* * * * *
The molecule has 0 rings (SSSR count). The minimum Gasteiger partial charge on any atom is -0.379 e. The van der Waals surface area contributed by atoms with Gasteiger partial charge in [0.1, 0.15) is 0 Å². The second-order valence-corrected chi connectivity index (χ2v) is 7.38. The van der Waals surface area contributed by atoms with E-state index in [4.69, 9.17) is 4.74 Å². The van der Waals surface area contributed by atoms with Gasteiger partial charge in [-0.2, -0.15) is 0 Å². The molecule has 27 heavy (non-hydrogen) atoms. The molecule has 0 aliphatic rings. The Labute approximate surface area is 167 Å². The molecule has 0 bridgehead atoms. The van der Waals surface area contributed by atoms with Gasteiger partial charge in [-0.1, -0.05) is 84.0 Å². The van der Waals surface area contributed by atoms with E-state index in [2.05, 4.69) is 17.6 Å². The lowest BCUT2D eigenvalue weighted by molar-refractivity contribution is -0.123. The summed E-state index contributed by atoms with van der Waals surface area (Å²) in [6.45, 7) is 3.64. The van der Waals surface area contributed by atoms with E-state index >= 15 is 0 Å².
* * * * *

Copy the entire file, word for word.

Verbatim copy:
The molecule has 0 rings (SSSR count). The minimum Gasteiger partial charge on any atom is -0.379 e. The van der Waals surface area contributed by atoms with Gasteiger partial charge in [0.1, 0.15) is 0 Å². The second-order valence-corrected chi connectivity index (χ2v) is 7.38. The van der Waals surface area contributed by atoms with E-state index in [4.69, 9.17) is 4.74 Å². The van der Waals surface area contributed by atoms with Gasteiger partial charge in [-0.2, -0.15) is 0 Å². The molecule has 27 heavy (non-hydrogen) atoms. The molecule has 0 aliphatic rings. The Labute approximate surface area is 167 Å². The molecule has 0 bridgehead atoms. The van der Waals surface area contributed by atoms with Gasteiger partial charge in [-0.1, -0.05) is 84.0 Å². The van der Waals surface area contributed by atoms with E-state index in [2.05, 4.69) is 17.6 Å². The lowest BCUT2D eigenvalue weighted by molar-refractivity contribution is -0.123. The summed E-state index contributed by atoms with van der Waals surface area (Å²) in [6.45, 7) is 3.64. The van der Waals surface area contributed by atoms with E-state index >= 15 is 0 Å².